The following article is a small excerpt from one of my books. I hope you’ll want to learn more and let me help you to get into the best shape of your life.
#1: Eat an early dinner
Experts have gone back and forth on whether eating late leads to weight gain, but a recent study found a solid link. Researchers looked at the eating and sleeping patterns of 52 adults and found that those who regularly ate after 8 p.m. ingested the most calories and carried the most body fat. An easy-to-follow rule of thumb: Stop eating three hours before you go to bed. Then, while you sleep, your body is better primed to burn fat instead of creating more.
#2: Weigh yourself daily
Stepping on the scale can be disheartening, particularly after an indulgent weekend. But it’s best to face your fears, because as it turns out, weighing yourself regularly can actually help you stay slim. People who got on the scale every day lost twice as much weight as those who weighed themselves less often. Monitoring your weight keeps your mind on your health and prevents weight denial.
#3: Eat a boring diet
Researchers discovered that people who ate macaroni and cheese every day took in significantly fewer calories than those who ate the cheese-covered noodles only once a week. The reason: The novelty of new foods drives you to consume more, so by removing the novelty, you feel fuller, faster. I’m not suggesting you choose one meal and eat it every day for the rest of your life, but the more routines you establish, the more your belly will shrink. Start with lunch. If you find yourself scratching your head every day when the clock strikes noon, you’ll end up eating impulsively and taking in more calories. Instead, pick something healthy, like a soup-and-salad combo, and eat it every day
#4: Reward yourself
Once you’ve established a healthy routine, you need to establish a reward system. Think of those pioneers who traveled the Oregon Trail. It’s a trip known best for being rife with danger, but it was also rife with sluggish tedium. Early American settlers wouldn’t have completed the journey without the proverbial promise of milk and honey at the end, and neither will you stay the course of a repetitive diet without something more closely resembling literal milk and honey. A great way to stick to a low-calorie diet without breaking down into rebellious binge-mode is to reward yourself with a small dessert every day. Pick a food you love, and at the end of every day, reward yourself with a portion of about 200 calories. But remember, you only get the reward if you deserve it.
#5: Read diet and exercise tips
One study found that being exposed to nutrition and exercise advice led people to make smarter diet and lifestyle choices. To ensure you stay focused on maintaining a healthy weight, subscribe to a health-related magazine or frequent a nutrition-focused website like mine. And read my books and listen to my Cd’s.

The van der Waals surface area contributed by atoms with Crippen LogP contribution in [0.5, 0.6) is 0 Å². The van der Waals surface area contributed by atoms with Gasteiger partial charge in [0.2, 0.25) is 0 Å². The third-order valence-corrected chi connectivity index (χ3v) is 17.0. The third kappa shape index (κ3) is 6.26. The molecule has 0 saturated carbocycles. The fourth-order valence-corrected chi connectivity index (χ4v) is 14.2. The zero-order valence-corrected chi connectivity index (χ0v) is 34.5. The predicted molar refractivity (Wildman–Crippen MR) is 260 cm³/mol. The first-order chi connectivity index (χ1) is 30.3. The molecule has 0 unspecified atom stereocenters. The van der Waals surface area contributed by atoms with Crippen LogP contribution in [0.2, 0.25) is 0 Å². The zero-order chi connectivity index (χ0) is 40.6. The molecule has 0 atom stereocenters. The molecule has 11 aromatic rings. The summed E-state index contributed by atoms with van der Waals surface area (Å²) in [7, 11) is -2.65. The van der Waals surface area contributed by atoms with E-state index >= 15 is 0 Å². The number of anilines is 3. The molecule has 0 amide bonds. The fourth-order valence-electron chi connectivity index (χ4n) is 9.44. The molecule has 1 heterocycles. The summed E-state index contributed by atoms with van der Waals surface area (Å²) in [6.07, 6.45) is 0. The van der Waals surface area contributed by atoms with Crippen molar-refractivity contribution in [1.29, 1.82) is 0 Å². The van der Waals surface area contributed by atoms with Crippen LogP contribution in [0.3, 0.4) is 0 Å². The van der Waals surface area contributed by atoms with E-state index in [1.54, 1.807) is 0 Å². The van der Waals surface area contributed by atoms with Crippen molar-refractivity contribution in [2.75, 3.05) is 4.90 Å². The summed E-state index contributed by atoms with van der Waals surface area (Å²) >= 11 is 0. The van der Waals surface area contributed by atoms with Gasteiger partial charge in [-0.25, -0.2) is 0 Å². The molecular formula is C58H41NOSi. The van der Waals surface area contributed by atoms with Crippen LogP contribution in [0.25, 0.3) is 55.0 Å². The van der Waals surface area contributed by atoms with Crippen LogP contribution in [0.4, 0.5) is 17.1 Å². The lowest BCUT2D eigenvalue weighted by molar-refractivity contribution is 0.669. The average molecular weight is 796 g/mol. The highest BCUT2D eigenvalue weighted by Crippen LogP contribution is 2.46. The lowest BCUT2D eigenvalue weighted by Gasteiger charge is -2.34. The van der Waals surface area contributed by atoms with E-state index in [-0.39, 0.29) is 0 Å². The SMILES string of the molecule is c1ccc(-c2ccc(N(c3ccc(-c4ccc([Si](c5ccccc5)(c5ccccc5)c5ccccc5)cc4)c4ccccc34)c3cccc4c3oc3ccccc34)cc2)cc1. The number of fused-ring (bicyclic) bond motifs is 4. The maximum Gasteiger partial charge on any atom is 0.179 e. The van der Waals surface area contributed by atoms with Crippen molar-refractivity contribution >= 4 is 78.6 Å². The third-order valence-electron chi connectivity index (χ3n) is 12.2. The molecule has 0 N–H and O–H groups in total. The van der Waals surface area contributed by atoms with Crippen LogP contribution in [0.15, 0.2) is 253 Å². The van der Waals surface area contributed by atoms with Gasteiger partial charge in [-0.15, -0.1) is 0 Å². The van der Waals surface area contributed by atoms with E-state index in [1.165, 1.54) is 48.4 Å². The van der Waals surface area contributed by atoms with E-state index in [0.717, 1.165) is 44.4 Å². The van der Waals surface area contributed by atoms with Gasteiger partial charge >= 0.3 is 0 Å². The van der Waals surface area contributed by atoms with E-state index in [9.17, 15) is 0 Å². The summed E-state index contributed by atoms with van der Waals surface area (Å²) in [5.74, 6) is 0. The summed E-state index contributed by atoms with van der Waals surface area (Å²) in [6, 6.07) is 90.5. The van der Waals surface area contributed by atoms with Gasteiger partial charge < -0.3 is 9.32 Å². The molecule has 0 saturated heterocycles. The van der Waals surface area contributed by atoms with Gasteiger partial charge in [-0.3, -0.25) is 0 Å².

#6: Eat breakfast
A study found that people who skipped breakfast were 4.5 times more likely to be obese. They don’t call it the most important meal of the day for nothing. Eating a nutritious morning meal jumpstarts your metabolism and prevents you from overindulging throughout the day. For optimal weight-loss results, choose a breakfast dish with a healthy balance of protein and fiber, like eggs with fruit and whole-wheat toast. I also like to drink a glass of cold water as this super jump starts your metabolism as it has to heat the cold water you just drank.
#7: Take snack breaks
Snacking sometimes gets a bad rap, but planning nutritious snacks throughout your day can actually keep you skinny. A recent study found that consuming low-sugar, high-protein snacks promotes weight loss. The reason: Healthy snacking keeps your blood-sugar from spiking, preventing hunger pangs, cravings, and body fat storage. An ideal snack choice? Nuts. The balance of protein, fiber, and healthy fats is sure to keep you satisfied between meals.
#8: Drink water
Almost 60 percent of your body is water, which makes it vital to every important metabolic process. In one study of 173 overweight women, those who added 1 liter of daily water to their diets lost five extra pounds over the course of a year, and if you time it right, the effects can be even greater. When researchers had subjects drink two glasses of water before each meal, they found that those subjects lost 30 percent more body fat over 12 weeks. That said, making beverage blunders is one of the easiest ways to gain belly fat, as the average person drinks 450 sugar-loaded calories a day. Replace half of what you drink with water and you’ll save 23 pounds per year!
#9: Order a la carte
A study found that diners consume more calories when they order combo meals because they end up with more food than they want or need. My stay-skinny advice: Resist the temptation of the almighty “value” meal and order a la carte items, like a modestly sized burger and a non-fried side dish. You’ll save both calories and cash.
#10: Choose whole grains
Choosing nutrient-rich whole grains over processed, white flour-based products can play a major role in keeping you lean. Researchers discovered that obese participants who added whole grains to their diets lost more belly fat than those who did not. One of the key weight-loss benefits of whole grains: Their healthy dose of fiber helps slow digestion, keeping you fuller longer. But don’t be fooled by “made with whole grain” labels. True whole grain products will list whole grains first on their ingredients list (think “whole wheat” flour instead of “enriched” or “bleached” flour).